How did Paul Scofield come on board for the two Robinson films (London and Robinson in Space)? His dry, amused tone is so much a part of the atmosphere of those movies, did you write the monologues with his voice in mind?

When devising the project, I had the idea that London would be narrated by a character exemplifying one of two possible gothic-fiction stereotypes, either a mysterious middle-European, or a Byronic Englishman. The former reflected an early assumption that Robinson would be the narrator, Robinson being an English name that a mysterious middle-European might adopt as typically English (the name came not directly from Defoe, nor from Céline, but from Kafka’s America). I thought a feature-length narration read with an accent might be difficult, but I wasn’t quite sure what a Byronic Englishman should sound like. Keith Griffiths (the films’ producer) had suggested Paul, and then I discovered that he (Paul) had made Hugh Brody’s Nineteen Nineteen for the BFI in 1984, in which he played a Viennese psychoanalyst. I had a look at the film, we sent him the first twenty pages of the narration, which was by then nearly finished, and he agreed.

Did the London script form as a kind of alternative journal for 1992, alongside the footage you shot? To what extent did you plan what to film, and did you go out with the camera every day?

Most of the film was photographed between the end of January and the middle of November 1992, the picture was fine-cut over the winter and the script written in mid-1993. I had produced a document beforehand so that the people who commissioned the film would have some idea what they would get, which included the idea of two people who go on walks, some itineraries and some sample narration. A little of this was incorporated in the subsequent script, but much of the photography was a response to events as they unfolded in 1992, and the narration was written to fit the fine-cut picture. This was how I’d made all the preceding films, so I was quite accustomed to the method.

Julie [Norris] and I worked two regular days a week, Tuesdays and Thursdays, I think, and I would sometimes go out at night or at the weekend, either alone or with someone else. I once worked out that the film was photographed in about 100 days on about 100 400ft rolls of film.

As a materialist, the character of Robinson seems to live in a soft city. He’s excited by modernism, but in Robinson in Space, he seems to be disappearing as the film goes on. Did you want him to be less present in the second film?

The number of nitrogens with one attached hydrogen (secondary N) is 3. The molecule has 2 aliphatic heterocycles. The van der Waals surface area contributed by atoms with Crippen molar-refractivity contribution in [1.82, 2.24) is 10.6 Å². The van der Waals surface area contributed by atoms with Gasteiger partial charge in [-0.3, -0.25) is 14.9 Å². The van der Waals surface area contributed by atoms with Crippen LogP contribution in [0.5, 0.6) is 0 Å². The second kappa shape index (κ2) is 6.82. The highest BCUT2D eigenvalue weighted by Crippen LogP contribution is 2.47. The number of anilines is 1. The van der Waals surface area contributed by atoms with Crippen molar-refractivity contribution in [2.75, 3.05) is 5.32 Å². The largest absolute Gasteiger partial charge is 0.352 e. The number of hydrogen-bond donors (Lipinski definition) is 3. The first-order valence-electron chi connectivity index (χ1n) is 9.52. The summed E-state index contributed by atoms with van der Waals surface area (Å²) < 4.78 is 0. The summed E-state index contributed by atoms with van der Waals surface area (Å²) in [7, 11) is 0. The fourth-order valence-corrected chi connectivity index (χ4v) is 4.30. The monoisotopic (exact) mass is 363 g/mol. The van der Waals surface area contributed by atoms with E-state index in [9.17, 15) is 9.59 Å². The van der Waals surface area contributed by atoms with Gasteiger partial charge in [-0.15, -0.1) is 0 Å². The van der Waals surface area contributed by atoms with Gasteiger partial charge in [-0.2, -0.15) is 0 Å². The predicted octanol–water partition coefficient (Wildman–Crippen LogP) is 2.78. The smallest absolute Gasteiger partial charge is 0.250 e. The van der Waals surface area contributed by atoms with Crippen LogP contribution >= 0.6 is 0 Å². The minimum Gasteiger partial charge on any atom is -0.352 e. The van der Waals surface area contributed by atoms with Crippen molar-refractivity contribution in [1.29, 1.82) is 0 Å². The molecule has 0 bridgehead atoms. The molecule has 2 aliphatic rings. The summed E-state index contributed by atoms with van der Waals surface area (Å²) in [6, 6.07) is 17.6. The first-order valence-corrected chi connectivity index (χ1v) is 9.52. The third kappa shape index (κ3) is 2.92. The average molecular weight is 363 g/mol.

I tended to devote less time to the voice towards the end of the films, thinking that by then the audience has probably got the idea and might like to have more freedom just to look at the pictures, but Robinson reasserts himself towards the end of Robinson in Space, with the theft, the giant vegetables (as if we’re heading towards Invasion of the Bodysnatchers), the Tornado that crashes etc.

The visible economy is disappearing, a fact we paradoxically see over and over in Robinson in Space, and with it Robinson seems to be fading – with the final lines "I cannot tell you where Robinson finally found his utopia", a common audience reaction is to sense that Robinson has died, or has left the narrator in some irrecoverable sense. Is this the kind of reaction you intended with that line?

The last line might mean either that Paul can’t tell you because he doesn’t know whether Robinson found his Utopia or not, or that he can’t tell you because he (Robinson) did find it but he (Paul) doesn’t know where, or that he can’t tell you because Robinson has asked him not to. I think that the last of these is most likely, because he didn’t want a lot of people clambering about on the neolithic rock carvings. Utopia is among other things the name of a settlement in northern Australia where indigenous Australian people are recovering their culture, some of which strongly resembles the prehistoric rock art of northern Britain pictured in the film (and other rock art all over the world). Robinson identifies with hunter-gatherers and migratory people generally. However, he also seems to have an interest in Newcastle. He may even be a football supporter. There is a running gag with magpies, and reference to buckminsterfullerenes (the structure of which the pattern of some footballs resembles) and Sir John Hall. Whether he found his Utopia or not, I can reveal that he is actually in prison, having been picked up in late 1996 by MoD police wandering lost on moorland near the former Spadeadam rocket base, suffering from apparent memory loss.